The manuscript is available online at: Vat.lat.6842 | DigiVatLib


Véronèse identifies the successor to the early Version A2 tradition to the other later manuscripts, which he calls the definitive or later form of Version A2, distinguishing it by its relatively free adaptation. The most important of these adaptations include a prologue about King Solomon and the mythical origins of the divine revelation, which is absent from the Vatican and Vienna manuscripts. The prologue reads:


“God, the most benevolent, showing the power of his word [to] Solomon, the Israeli king, (on whose chest [Solomon rested]), [and showing him a vision of] the incorporeal heavens, no less than the Sun, the Moon, and the stars of fire, which was made in the beginning, [which] he had created out of ornated things and new earth, not in the infernal realm, but [showing Solomon] to comparable things with a spiritual transcendence (aequali altitudine) with the heavens suspending [above]. [God] had rooted the same entire wisdom of the total cosmos (totius orbis) into [Solomon’s] heart. His [i.e., Solomon’s] most noble [and] commemorative name [was left behind] to his followers. For the rest of his corpus [of writings] he bound demons to those with work, or he was inclined to pleasing his will, or he was inclined [to the study] of natural things, and he disputed from the cedar in Lebanon to the slenderest hyssop[4] [with his conversational company].


“Also, he announced the disposition of the [celestial] orbs, of the lands [of the earth], and the virtues of the elements, and the consummation and the middle of the bodies, of the times, vicissitudes, permutations, consummations, mutations, and divisions of the times, the disposition of the course of the year and of the stars, the natures of the animals, the angers and temperaments of animals, the thoughts of humans, the varieties of plants, the virtues of roots, and whatever things are absconded, for he himself said, ‘[I] learned the fullest.’[5]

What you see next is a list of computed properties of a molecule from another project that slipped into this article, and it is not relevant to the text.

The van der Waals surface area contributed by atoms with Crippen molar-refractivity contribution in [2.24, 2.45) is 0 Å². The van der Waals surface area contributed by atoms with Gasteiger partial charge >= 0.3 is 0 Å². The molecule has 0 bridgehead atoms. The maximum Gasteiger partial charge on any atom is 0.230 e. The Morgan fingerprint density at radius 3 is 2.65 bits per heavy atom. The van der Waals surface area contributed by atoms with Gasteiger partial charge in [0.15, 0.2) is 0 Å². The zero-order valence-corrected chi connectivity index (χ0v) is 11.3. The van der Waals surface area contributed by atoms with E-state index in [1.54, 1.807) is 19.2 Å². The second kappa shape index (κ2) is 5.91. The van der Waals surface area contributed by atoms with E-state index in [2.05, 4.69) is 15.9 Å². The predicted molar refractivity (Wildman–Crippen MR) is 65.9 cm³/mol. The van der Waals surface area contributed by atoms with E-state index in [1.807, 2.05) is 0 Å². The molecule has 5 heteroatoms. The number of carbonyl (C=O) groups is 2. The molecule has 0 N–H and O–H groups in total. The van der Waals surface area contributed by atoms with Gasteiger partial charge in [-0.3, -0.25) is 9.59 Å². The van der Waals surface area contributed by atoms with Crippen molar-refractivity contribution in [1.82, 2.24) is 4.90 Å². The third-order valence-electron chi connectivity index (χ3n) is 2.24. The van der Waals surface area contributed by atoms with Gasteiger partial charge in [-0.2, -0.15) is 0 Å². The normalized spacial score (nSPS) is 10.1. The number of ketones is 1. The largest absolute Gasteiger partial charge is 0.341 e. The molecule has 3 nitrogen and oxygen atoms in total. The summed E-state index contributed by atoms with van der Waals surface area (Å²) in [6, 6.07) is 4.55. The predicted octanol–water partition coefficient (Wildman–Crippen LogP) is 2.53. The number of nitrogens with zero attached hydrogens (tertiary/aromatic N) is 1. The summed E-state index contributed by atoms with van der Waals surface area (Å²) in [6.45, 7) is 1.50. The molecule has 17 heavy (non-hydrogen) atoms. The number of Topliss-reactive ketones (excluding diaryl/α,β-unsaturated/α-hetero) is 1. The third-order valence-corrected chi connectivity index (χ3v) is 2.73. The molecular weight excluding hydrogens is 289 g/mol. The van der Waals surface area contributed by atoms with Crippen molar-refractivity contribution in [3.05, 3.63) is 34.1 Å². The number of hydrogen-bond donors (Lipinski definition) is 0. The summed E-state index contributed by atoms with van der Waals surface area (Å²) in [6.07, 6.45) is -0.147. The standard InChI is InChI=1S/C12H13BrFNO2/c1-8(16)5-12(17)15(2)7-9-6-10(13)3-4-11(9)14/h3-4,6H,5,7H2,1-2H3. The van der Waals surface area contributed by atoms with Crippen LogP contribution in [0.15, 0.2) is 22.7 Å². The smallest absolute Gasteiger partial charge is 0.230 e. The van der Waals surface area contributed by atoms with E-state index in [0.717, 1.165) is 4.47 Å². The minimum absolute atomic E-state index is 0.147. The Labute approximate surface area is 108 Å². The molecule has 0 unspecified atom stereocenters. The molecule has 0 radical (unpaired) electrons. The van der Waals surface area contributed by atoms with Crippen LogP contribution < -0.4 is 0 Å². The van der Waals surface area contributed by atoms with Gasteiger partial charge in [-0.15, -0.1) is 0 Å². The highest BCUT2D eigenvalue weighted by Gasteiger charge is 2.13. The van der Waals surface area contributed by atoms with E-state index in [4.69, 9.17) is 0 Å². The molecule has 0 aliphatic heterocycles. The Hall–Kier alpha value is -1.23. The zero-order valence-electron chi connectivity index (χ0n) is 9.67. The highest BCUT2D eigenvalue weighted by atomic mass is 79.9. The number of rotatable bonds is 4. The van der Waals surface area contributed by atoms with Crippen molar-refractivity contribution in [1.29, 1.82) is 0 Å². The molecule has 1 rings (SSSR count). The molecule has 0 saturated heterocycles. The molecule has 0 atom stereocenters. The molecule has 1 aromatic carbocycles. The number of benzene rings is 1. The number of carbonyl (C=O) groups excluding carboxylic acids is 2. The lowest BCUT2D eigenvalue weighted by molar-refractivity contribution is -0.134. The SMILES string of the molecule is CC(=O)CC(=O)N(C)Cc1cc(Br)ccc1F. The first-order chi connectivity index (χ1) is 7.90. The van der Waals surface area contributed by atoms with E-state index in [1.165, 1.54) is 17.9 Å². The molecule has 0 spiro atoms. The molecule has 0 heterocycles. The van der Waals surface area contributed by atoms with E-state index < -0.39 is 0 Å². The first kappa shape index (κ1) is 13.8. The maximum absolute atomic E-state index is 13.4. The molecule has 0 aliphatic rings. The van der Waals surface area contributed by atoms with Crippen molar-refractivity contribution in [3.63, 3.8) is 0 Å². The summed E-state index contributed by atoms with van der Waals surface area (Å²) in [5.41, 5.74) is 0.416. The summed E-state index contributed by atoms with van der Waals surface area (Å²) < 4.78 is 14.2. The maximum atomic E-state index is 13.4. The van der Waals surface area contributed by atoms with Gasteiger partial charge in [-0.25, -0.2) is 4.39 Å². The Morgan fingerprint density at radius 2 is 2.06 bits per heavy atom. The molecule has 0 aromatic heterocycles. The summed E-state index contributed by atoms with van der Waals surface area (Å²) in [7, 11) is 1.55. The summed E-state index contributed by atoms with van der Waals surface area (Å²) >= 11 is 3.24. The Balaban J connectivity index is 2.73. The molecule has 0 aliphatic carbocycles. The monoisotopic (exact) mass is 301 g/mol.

“Solomon constructs a certain and most noble art [i.e., notarikon] with the cooperation of the Lord, through whose virtue and efficacy this great and spacious sea in which are reptiles (reptilia) of those is not numbered (that is, every science and so much of divine things, as much as the knowledge of every liberal, mechanical, and exceptive arts of humankind), belonging to their order and reason of natural things, is to be grasped intelligently and memorably, and it is to be offered eloquently with the most subtle celerity and in a brief period of time; still, [only] if it was solemnized in the right order and institution, chastely and faithfully. He comprehends [those sciences, arts, and divine things] since he sustains [them] in [the signs] or notes (notis) [of his memory] he called “notory”. Now he teaches out of the brief little notes (brevibus notulis) the knowledge of all writings of this part, sometimes exactly as God granted in this little work, to enucleate a volume [of writings], in order that having known of the writings, having wondered [about them] partly, what he may judge about himself (circa creaturam suam) and praise the piety of God, and may he go forth, knowing so much about the writings he may judge about himself and praise the will and piety of God.”


The prologue describes God revealing a heavenly vision of wonders to Solomon and instructing him which explains how he attained his famed wisdom. A couple of biblical references are given to support the historical authenticity of Solomon’s breadth of knowledge and wisdom. The prologue concludes with how Solomon constructed the notory art with divine help, explaining that it is “the art of arts and the science of sciences” because it is capable of teaching someone every kind of knowledge, which are as innumerable as the reptiles (reptilia, or the creeping or crawling things) of the sea.